Influence of Competitive-Anxiety on Heart Rate Variability in Swimmers.

Author:Fortes, Leonardo S.
Position::Research article - Report


Swimming is an individual sport performed in an aquatic environment that is characterized by continuous and cyclic high-intensity efforts (Fortes et al., 2016; Nugent et al., 2017). Typically, an athlete competes in two to four events per competition. The official events of swimming include the following (FINA, 2016): 50-m freestyle, 100m freestyle, butterfly, breast stroke, and backstroke, 200m freestyle, butterfly, breast stroke, backstroke, and medley, 400-m freestyle and medley, and 1,500-m freestyle. It is important to note that an athlete can enter the water up to three times in the same competition (eliminatory, semifinal, and final events). Therefore, considering the short time interval (~2 h) between the swimming events in a championship (FINA, 2016), it is necessary for the athlete to start the competition with a low level of residual fatigue. In the scientific literature, heart rate variability (HRV) has been suggested as a good indicator of the stress-recovery balance state of athletes (Kiss et al., 2016; Nakamura et al., 2015; Plews et al., 2013).

HRV refers to the variation between consecutive heartbeats (Task Force, 1996), which provides information regarding the autonomic sympathetic and parasympathetic modulation of the heart. Scientific research has revealed a close relationship between HRV and sports performance (Flatt et al., 2017; Nakamura et al., 2015, Proietti et al., 2017). According to Esco, Flatt, and Nakamura (2016), athletes with improved performance show increased parasympathetic modulation and increased HRV. On the other hand, according to other researchers (D'ascenzi et al., 2014; Mateo et al., 2012; Morales et al., 2013), pre-competitive stress can lead to an increase disturbance in the autonomic nervous system, resulting in impaired HRV.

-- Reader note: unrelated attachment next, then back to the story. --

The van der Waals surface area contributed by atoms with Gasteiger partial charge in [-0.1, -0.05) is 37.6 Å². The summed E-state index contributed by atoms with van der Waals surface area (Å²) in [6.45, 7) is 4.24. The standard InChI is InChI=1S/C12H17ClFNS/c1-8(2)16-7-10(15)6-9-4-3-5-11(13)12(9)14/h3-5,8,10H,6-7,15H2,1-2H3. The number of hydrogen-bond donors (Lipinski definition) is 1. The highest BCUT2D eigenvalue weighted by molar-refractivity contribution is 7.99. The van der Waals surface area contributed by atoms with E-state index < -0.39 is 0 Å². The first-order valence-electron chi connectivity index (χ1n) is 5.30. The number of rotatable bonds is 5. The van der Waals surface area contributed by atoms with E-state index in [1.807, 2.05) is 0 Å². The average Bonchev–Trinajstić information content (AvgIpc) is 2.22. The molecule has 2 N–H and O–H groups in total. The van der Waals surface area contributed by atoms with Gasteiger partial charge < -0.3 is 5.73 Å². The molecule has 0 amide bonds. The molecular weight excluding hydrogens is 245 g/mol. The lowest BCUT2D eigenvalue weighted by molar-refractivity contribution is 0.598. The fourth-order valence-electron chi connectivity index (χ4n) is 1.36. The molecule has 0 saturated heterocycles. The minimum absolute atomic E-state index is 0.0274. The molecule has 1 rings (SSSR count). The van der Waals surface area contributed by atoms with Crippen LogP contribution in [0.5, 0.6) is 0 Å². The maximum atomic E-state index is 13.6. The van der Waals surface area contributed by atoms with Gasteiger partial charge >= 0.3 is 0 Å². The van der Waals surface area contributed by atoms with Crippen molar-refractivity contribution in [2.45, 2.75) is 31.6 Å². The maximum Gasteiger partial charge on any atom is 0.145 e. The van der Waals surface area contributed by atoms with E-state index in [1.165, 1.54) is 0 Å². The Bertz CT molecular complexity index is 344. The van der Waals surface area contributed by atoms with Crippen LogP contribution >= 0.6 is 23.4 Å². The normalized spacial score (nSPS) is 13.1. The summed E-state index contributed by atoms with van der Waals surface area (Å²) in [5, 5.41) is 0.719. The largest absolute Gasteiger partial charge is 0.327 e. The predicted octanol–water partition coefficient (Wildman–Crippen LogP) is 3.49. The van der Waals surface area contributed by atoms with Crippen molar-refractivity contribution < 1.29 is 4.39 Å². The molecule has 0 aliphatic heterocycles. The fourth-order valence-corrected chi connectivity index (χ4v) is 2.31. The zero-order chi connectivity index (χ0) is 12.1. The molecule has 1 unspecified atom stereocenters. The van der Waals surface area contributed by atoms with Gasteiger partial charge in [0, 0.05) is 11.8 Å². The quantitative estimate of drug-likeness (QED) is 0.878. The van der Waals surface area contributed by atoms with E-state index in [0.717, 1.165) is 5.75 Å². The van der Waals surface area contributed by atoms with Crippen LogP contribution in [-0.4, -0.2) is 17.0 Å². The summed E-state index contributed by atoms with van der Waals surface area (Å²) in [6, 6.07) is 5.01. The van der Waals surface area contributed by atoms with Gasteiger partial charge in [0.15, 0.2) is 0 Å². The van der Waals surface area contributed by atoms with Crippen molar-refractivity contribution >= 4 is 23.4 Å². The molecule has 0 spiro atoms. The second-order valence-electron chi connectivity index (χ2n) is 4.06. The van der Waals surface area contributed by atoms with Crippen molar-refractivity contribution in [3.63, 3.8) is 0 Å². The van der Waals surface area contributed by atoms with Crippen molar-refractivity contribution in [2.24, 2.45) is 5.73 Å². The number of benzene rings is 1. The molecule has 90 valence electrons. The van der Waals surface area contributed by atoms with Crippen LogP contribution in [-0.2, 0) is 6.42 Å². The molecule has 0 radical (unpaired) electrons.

It is important to note that an increase in precompetitive stress is accompanied by increased anxiety (Fortes et al., 2016; Raglin, 1992), and there is considerable variability in the optimal pre-competitive anxiety response among athletes (Raglin, 1992). Anxiety is a multidimensional construct that refers to the willingness to respond to stress and a tendency to perceive stressful situations (Fernandes et al., 2013). Raglin (1992) emphasized that the main stressor for athletes is competition. Swimming competition, in particular, has some specific characteristics that can increase competitive anxiety. The athlete's visual contact with his opponent moments before the competition (in the control room) and the possibility of hearing the announcer pronouncing his name and that of his opponents moments before entering the water to compete may potentiate competitive anxiety.